Government advisers and leading infrastructure experts have said ministers must do much more to protect the UK’s infrastructure from extreme weather


As the fiercest heatwave in decades gave way to thunderstorms and deluges over large parts of the country.

Storm warnings are in place over the weekend for most of England, Wales and large parts of Scotland. The Met Office said the current weather was likely to stay in place at least until next Tuesday, bringing heat, lightning and downpours to many regions of the UK, though some of the far north was likely to avoid the worst of it.

Across Europe, countries have had localised heat records beaten and a long stretch of hot weather has given way to storms in many places, with France and Belgium beset by thunderstorms after more than a week of sweltering heat. Parts of the Arctic have experienced the highest temperatures ever recorded this summer, and fires have raged again in some areas of the far north.

German farmers have complained of a plague of mice eating their harvests, in hot and dry conditions. Southern Europe has had more typical weather. Last summer was the hottest on record for many European countries, and this year’s heat is likely to come close.

Heatwaves are growing more likely in the UK, with 2020 on course to be the hottest year on record. Engineers and infrastructure experts are growing increasingly concerned that vital infrastructure – from homes and buildings to transport, water and energy networks – is unable to cope with the added strain. Several pointed to last week’s Stonehaven derailment, in which three people were killed and many more injured.

The derailment may have been caused by a landslip after heavy rain, as experts cited it as an example of the kind of incident that may grow more frequent unless urgent action is taken to make the UK more resilient to the impacts of the climate crisis.

The government’s statutory advisers, the Committee on Climate Change, called for new regulations to protect people from rising temperatures. “The recent heatwave shows how ill-suited the current UK building stock is to hot weather, and the risk that overheating poses to us all,” said Kathryn Brown, head of adaptation at the committee. “Yet there is still no legal requirement to ensure homes, hospitals, schools or care homes are designed for the current or future climate. This urgently needs to change and be part of a wider programme of retrofitting and designing buildings within a green economic recovery package.”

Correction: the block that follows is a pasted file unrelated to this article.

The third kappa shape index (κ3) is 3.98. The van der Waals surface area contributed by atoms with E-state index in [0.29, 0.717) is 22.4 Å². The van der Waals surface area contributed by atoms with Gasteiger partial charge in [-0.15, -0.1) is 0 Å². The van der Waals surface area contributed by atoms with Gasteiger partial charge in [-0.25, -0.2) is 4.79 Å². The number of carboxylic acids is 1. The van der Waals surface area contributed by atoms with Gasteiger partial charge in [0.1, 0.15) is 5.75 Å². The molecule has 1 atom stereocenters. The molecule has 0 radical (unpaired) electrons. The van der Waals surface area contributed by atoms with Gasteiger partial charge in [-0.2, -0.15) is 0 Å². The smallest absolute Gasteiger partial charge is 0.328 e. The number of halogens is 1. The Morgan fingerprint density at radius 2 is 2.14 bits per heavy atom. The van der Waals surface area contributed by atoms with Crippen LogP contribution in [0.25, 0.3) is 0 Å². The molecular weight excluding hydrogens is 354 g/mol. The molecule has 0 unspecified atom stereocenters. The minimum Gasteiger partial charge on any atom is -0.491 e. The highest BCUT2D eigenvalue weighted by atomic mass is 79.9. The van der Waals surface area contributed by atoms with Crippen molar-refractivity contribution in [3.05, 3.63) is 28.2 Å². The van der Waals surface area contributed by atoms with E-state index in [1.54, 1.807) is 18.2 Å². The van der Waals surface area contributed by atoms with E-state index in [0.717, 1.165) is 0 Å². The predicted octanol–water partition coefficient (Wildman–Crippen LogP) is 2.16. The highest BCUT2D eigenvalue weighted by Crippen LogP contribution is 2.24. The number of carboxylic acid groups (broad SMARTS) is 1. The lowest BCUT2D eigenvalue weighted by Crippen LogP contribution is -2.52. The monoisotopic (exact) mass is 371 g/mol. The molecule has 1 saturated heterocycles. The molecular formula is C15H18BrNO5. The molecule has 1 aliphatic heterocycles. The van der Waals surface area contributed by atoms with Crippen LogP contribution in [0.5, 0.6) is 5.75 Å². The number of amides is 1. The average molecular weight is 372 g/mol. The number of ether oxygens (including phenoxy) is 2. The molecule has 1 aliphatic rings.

The National Infrastructure Commission, whose recommendations the government has postponed replying to until the autumn, also raised concerns. “We absolutely can’t afford to stick our head in the sand,” said Sir John Armitt, chair of the NIC. “The impact of extreme weather cycles can be catastrophic, particularly on structures built over a century ago for a very different age. Given the scientific consensus on the future likelihood of such events, nobody can pretend these are unknown unknowns.”

He cited the NIC’s recent report on UK infrastructure, which called on the government to publish resilience standards every five years, and for stress tests for utilities and other infrastructure such as transport.

Geoff French, former president of the Institution of Civil Engineers, pointed to the Stonehaven derailment as an example of what can happen when deluges strike. “Cuttings, slopes and so on need to be checked more frequently,” he said. “The challenge is to identify the most critical infrastructure and deal with that. You need to reduce the knock-on impact, when one piece of infrastructure fails.”